Resistance can take one of two forms in athletic training: constant resistance or variable resistance.
Constant Resistance is a form of training where the resistance directed against the target muscle or muscle group does not vary through the range of athletic movement. A bicep curl using a dumbbell is an example of constant resistance.
Alternatively, Variable Resistance is a form of training where the resistance directed against the target muscle or muscle group does vary through the range of athletic movement. The same bicep curl completed using a resistance band is an example of variable resistance.
Variable Resistance Training continues to grow in popularity as more research highlighting its benefits comes to people’s attention.
The Journal of Strength and Conditioning Research contains a plethora of studies which tout the advantages of incorporating Variable Resistance Training into any workout program such as:
- Incorporating maximum muscle fibres
- increasing power
- Increasing strength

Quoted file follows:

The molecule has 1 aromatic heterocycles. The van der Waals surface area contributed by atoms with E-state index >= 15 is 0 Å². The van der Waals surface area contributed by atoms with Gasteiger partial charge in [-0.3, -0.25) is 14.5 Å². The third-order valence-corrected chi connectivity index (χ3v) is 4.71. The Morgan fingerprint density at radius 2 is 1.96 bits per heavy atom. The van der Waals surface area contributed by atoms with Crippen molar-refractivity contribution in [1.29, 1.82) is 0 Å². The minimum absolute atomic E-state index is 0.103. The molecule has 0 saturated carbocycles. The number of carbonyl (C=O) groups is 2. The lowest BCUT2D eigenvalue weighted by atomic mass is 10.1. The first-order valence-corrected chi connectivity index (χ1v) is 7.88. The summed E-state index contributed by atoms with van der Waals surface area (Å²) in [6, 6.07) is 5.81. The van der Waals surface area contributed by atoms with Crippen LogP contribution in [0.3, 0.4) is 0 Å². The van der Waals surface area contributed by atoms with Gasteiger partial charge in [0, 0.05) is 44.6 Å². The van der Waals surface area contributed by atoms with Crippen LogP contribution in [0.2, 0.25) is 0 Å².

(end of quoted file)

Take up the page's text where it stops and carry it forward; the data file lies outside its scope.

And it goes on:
- improving neuromuscular coordination.
Furthermore, exercisers commonly praise Variable Resistance Training for:
- helping overcome situations where gains have plateaued
- providing exercise variety during workouts
- assisting in the rehabilitation of an injury because it allows a lower starting resistance weight that gradually increases throughout the exercise
If you wish to learn more about Variable Resistance Training and its advantages, click on the links below.
If you wish to get started incorporating Variable Resistance Training into your workout program, you’ll need either some resistance bands or tubes or a set of chains to add to your free weight system. Alternatively, if you are looking for a more complete training system, check out our GX Activity Trainer Series of multigyms. With the patented Hybrid Weight System, users can easily choose between Constant Resistance or several levels of Variable Resistance Training thanks to the included Resistance Tubes that can be added or removed as desired.